Open access

Milena Doroszko, Marcin Chrusciel, Joanna Stelmaszewska, Tomasz Slezak, Slawomir Anisimowicz, Ursula Plöckinger, Marcus Quinkler, Marco Bonomi, Slawomir Wolczynski, Ilpo Huhtaniemi, Jorma Toppari, and Nafis A Rahman

Aberrantly expressed G protein-coupled receptors in tumors are considered as potential therapeutic targets. We analyzed the expressions of receptors of gonadotropin-releasing hormone (GNRHR), luteinizing hormone/chorionic gonadotropin (LHCGR) and follicle-stimulating hormone (FSHR) in human adrenocortical carcinomas and assessed their response to GnRH antagonist therapy. We further studied the effects of the GnRH antagonist cetrorelix acetate (CTX) on cultured adrenocortical tumor (ACT) cells (mouse Cα1 and Y-1, and human H295R), and in vivo in transgenic mice (SV40 T-antigen expression under inhibin α promoter) bearing Lhcgr and Gnrhr in ACT. Both models were treated with control (CT), CTX, human chorionic gonadotropin (hCG) or CTX+hCG, and their growth and transcriptional changes were analyzed. In situ hybridization and qPCR analysis of human adrenocortical carcinomas (n = 11–13) showed expression of GNRHR in 54/73%, LHCGR in 77/100% and FSHR in 0%, respectively. CTX treatment in vitro decreased cell viability and proliferation, and increased caspase 3/7 activity in all treated cells. In vivo, CTX and CTX+hCG (but not hCG alone) decreased ACT weights and serum LH and progesterone concentrations. CTX treatment downregulated the tumor markers Lhcgr and Gata4. Upregulated genes included Grb10, Rerg, Nfatc and Gnas, all recently found to be abundantly expressed in healthy adrenal vs ACT. Our data suggest that CTX treatment may improve the therapy of human adrenocortical carcinomas by direct action on GNRHR-positive cancer cells inducing apoptosis and/or reducing gonadotropin release, directing tumor cells towards a healthy adrenal gene expression profile.

Open access

Deniz M Özata, Stefano Caramuta, David Velázquez-Fernández, Pinar Akçakaya, Hong Xie, Anders Höög, Jan Zedenius, Martin Bäckdahl, Catharina Larsson, and Weng-Onn Lui

Adrenocortical carcinoma (ACC) is an aggressive tumor showing frequent metastatic spread and poor survival. Although recent genome-wide studies of ACC have contributed to our understanding of the disease, major challenges remain for both diagnostic and prognostic assessments. The aim of this study was to identify specific microRNAs (miRNAs) associated with malignancy and survival of ACC patients. miRNA expression profiles were determined in a series of ACC, adenoma, and normal cortices using microarray. A subset of miRNAs showed distinct expression patterns in the ACC compared with adrenal cortices and adenomas. Among others, miR-483-3p, miR-483-5p, miR-210, and miR-21 were found overexpressed, while miR-195, miR-497, and miR-1974 were underexpressed in ACC. Inhibition of miR-483-3p or miR-483-5p and overexpression of miR-195 or miR-497 reduced cell proliferation in human NCI-H295R ACC cells. In addition, downregulation of miR-483-3p, but not miR-483-5p, and increased expression of miR-195 or miR-497 led to significant induction of cell death. Protein expression of p53 upregulated modulator of apoptosis (PUMA), a potential target of miR-483-3p, was significantly decreased in ACC, and inversely correlated with miR-483-3p expression. In addition, high expression of miR-503, miR-1202, and miR-1275 were found significantly associated with shorter overall survival among patients with ACC (P values: 0.006, 0.005, and 0.042 respectively). In summary, we identified additional miRNAs associated with ACC, elucidated the functional role of four miRNAs in the pathogenesis of ACC cells, demonstrated the potential involvement of the pro-apoptotic factor PUMA (a miR-483-3p target) in adrenocortical tumors, and found novel miRNAs associated with survival in ACC.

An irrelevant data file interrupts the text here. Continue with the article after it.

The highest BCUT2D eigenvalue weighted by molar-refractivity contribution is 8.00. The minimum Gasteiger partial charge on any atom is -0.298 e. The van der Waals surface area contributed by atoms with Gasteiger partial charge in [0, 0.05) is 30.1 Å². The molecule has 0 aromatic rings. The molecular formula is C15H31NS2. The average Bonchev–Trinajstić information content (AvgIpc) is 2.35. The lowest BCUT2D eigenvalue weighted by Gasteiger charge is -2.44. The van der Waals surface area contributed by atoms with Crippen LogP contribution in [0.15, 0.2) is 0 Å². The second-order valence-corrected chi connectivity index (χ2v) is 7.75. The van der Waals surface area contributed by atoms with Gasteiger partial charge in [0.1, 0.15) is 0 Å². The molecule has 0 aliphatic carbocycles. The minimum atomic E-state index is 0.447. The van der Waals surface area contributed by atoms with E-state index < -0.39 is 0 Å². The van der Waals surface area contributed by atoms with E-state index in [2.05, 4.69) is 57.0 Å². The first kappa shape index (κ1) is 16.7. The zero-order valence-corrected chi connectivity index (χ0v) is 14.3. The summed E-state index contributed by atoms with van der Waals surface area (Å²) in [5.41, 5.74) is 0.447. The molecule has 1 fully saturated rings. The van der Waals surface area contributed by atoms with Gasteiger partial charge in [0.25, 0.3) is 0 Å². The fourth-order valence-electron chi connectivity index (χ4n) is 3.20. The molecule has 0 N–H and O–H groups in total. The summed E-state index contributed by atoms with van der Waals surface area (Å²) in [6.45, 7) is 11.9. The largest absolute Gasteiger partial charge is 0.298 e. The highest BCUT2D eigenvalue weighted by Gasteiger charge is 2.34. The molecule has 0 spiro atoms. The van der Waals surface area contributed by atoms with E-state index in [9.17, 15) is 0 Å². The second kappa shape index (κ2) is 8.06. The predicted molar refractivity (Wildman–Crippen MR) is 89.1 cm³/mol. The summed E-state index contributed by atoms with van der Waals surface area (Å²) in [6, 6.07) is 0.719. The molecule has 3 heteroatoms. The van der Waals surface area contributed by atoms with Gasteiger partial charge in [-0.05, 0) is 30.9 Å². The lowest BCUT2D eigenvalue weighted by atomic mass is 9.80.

Free access

Constanze Hantel, Sara Jung, Thomas Mussack, Martin Reincke, and Felix Beuschlein

Owing to high relapse rates and early metastatic spread, prognosis in adrenocortical carcinoma (ACC) patients remains poor, highlighting the importance of developing new treatment alternatives for them. Recently, polychemotherapy regimens including etoposide, doxorubicin, and cisplatin together with mitotane (EDP-M) have been defined as the standard treatment for late-stage disease patients. Nevertheless, the administration of conventional cytostatic drugs is associated with severe and dose-limiting side effects. In an attempt to optimize existing clinical treatment regimens, in this study, we investigated the therapeutic efficacy of EDP-M in comparison with that of a paclitaxel-modified scheme (paclitaxel, doxorubicin, cisplatin plus mitotane (PDP-M)) in preclinical in vitro and in vivo models. In addition, based on an extraordinary uptake phenomenon of liposomes in ACC cells, we further evaluated liposomal variants of these protocols (etoposide, liposomal doxorubicin, liposomal cisplatin plus mitotane (LEDP-M) and nab-paclitaxel, liposomal doxorubicin, liposomal cisplatin plus mitotane (LPDP-M)). In vitro, PDP-M was more potent in the induction of apoptosis and inhibition of cell viability as well as cell proliferation than EDP-M. Following the administration of a single therapeutic cycle, we further demonstrated that LEDP-M and LPDP-M exerted significant antitumoral effects in vivo, which were not as evident upon EDP-M and PDP-M treatments. These results were confirmed in a long-term experiment, in which the highest and sustained antitumoral effects were observed for LEDP-M. In summary, liposomal cytostatic substances could represent a promising option that deserves testing in appropriate clinical protocols for the treatment of ACC patients.